• Study the word / phrase:
    • Context: verses that precede and follow. David Pawson said: “A text out of context is a pretext.” We sometimes apply a verse out of context and it becomes false or inaccurate. Look for what’s before and after, in that book.
    • Look up word meanings; translations; lexicons at BibleHub.com or apps such as Blue Letter Bible. There are sometimes layers we miss.
    • Cross-reference it with word studies online.
    • Where there’s repetition, ask: What is its meaning? Why is it there?
    • Symbolism: What do they represent? Any deeper spiritual meanings?
  • Speak, pray, and sing the scriptures back to the Lord.
  • Do it in the context of Worship.
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Spiritual Family: What Does It Look Like?

by Calvin Hong & Shawn Wong

From the beginning of humanity, God showed that His design of Family was something special. He thoroughly enjoyed the company of Adam and Eve and they enjoyed His presence. There was no shame, nothing to hide, and in fact, were without clothes! They were completely vulnerable.

But because of sin, a separation occurred. The natural instinct of Man since then has been to cover ourselves up; to protect and defend ourselves. However, in God’s original design of Family, there was no need to be ashamed of anything - because He is a God of covering.

When Adam and Eve sinned, it was because they chose not to trust God when He instructed them to not eat of the Tree of the Knowledge of Good and Evil. Instead, they chose to listen to another voice. They did not believe that God did not mean them harm, nor that He knows and wants the best for them. They didn’t have a Family mindset.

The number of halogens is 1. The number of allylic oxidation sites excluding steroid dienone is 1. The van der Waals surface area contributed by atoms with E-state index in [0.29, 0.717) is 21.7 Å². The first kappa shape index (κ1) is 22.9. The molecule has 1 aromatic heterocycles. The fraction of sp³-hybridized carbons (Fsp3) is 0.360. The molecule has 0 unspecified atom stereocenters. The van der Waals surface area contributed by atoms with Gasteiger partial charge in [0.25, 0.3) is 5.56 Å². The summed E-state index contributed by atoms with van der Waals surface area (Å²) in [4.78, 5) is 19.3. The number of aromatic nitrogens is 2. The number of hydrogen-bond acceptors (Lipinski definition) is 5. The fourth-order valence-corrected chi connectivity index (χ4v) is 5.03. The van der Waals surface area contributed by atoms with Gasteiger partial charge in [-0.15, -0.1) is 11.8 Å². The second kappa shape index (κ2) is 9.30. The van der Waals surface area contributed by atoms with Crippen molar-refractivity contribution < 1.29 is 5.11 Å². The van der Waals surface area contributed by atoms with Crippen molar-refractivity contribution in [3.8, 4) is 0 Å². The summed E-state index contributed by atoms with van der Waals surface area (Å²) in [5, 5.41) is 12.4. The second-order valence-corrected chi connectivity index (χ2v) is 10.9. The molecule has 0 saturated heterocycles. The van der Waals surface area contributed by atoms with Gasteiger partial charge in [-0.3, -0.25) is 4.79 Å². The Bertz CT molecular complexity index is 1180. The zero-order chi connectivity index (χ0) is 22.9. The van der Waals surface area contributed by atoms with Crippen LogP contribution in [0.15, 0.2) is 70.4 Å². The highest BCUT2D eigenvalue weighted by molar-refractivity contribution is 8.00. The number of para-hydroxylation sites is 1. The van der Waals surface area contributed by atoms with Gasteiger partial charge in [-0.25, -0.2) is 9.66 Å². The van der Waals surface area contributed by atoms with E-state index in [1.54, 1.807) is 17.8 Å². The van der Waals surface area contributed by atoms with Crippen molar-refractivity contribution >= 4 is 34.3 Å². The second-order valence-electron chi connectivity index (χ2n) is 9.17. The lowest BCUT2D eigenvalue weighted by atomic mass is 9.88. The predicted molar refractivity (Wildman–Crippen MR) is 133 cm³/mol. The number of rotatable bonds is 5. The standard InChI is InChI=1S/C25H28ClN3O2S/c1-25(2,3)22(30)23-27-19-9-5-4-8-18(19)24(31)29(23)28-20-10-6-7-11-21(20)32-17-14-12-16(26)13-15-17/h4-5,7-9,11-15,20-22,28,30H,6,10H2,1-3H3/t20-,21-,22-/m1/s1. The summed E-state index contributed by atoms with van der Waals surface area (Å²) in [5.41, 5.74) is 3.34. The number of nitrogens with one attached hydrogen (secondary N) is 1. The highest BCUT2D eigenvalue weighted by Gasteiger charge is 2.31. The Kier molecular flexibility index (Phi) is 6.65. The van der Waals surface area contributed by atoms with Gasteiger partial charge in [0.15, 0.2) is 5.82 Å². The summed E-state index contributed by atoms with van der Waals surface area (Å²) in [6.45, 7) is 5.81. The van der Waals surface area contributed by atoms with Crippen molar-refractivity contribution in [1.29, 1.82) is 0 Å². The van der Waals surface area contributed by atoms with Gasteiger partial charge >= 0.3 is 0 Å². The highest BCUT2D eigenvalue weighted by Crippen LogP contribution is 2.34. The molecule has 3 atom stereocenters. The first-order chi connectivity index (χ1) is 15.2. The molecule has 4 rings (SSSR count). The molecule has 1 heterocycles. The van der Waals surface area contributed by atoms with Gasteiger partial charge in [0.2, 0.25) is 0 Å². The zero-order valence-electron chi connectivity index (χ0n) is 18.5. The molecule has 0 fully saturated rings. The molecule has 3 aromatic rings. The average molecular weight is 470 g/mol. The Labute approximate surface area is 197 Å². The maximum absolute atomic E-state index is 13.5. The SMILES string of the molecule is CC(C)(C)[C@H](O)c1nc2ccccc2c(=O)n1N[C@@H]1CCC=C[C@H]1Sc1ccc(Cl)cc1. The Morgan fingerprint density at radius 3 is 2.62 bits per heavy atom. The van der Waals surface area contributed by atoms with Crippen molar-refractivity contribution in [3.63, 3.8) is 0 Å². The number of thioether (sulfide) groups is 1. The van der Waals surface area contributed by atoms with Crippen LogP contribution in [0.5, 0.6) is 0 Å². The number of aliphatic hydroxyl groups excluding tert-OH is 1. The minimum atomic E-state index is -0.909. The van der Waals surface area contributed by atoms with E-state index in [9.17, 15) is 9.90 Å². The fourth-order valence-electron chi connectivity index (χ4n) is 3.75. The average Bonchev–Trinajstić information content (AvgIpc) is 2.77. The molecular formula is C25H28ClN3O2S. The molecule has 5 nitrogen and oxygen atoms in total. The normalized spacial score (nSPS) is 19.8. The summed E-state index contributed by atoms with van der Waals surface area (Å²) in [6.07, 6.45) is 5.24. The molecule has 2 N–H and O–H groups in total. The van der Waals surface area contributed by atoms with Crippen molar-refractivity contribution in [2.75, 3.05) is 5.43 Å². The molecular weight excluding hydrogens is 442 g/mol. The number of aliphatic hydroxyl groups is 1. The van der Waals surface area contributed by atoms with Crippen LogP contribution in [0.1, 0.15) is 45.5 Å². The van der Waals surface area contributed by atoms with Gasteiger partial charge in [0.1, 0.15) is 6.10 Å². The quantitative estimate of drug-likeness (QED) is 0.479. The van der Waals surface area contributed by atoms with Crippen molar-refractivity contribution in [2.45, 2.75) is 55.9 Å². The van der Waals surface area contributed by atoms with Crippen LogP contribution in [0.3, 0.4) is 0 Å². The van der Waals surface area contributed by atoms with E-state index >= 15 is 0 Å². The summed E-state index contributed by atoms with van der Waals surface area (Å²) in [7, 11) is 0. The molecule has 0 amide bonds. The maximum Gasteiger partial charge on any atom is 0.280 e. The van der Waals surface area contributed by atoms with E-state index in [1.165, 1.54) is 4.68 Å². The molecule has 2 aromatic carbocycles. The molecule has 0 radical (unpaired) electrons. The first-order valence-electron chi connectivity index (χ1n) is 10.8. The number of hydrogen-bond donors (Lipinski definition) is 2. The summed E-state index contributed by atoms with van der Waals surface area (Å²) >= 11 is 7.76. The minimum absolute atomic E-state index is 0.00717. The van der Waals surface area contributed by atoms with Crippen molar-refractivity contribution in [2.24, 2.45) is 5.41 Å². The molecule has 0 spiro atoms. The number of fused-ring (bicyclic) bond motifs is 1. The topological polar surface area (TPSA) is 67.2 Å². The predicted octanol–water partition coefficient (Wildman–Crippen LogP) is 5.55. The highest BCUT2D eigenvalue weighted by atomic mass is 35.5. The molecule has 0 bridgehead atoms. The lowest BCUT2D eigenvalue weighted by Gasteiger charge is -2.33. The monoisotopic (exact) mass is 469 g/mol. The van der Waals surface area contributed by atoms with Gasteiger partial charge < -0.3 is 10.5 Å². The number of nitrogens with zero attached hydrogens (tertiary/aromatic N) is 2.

But God fights for Family.  He could have chosen to wash His hands off of humanity and restart creation. But ‘He who began a good work will be faithful to complete it.’ (Phil 1:6) In order for sin to not have a hold on mankind, the spilling of the blood of an animal was required as atonement. He then spilled the blood of His Son Jesus to permanently reconcile all of humanity to Himself. He is a God who covers. He calls us Family, and He values Family.

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We all need a spiritual family - a community of people who genuinely love and care for us, who point out the veggie leaves in our teeth (literally and figuratively), and who are unafraid to say what’s needed to see us step into our destinies. Here are 4 truths about building healthy relationships within a culture of family that I learnt from my friend, Victoria Jeffs from Day2 International. These points sum up how we can relate to each other in a healthy way and display God’s original idea of Family to our brothers and sisters in Christ:

  1. “I mean you no harm.” It means you only have good intentions for your family members – to see them prosper and succeed. It means wanting to bless them and to be a key part of a their lives. When they’re convinced of this, they become more honest and vulnerable, and more willing to allow you a place of influence in their lives.
  2. “What matters to you matters to me.” There are important things that we are all after. Ask yourself: How can I as a family member help guide and build you so you can fulfil your purposes and dreams? Each of us has different needs. However, though we try to do what’s humanly possible for them, we don’t try to become the Holy Spirit - for it is God who actually makes the change and transformation in their lives.

  3. “I only want what’s best for you.” It means seeing the gold in someone, instead of stumbling over their shortcomings. It’s about looking out for each other. There’s no competition within Family - it’s about helping each other climb our ladders, to be the best that we can be.

  4. “It must pass the test of seasons.” How can we build a relationship with someone unless we’re willing to spend time with them, be vulnerable, or willing to invest in them? Doing all that takes time, patience, understanding, and grace. Seasons involve ups and downs, and Family lasts regardless of them.

We all make mistakes. That’s why God in His grace covers our lack. Likewise, that’s the example we must follow. Let’s all ask: Do we cover each other despite our failings, or do we openly reprimand and shame? Do we pray for each other, or cast judgmental looks and express disgust in subtle ways? May we grow in love and be living testimonies who rightly display God’s original design of Family.

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Many thanks to Day2 International for the 4 Truths. Do visit their website at www.findyourday2.org!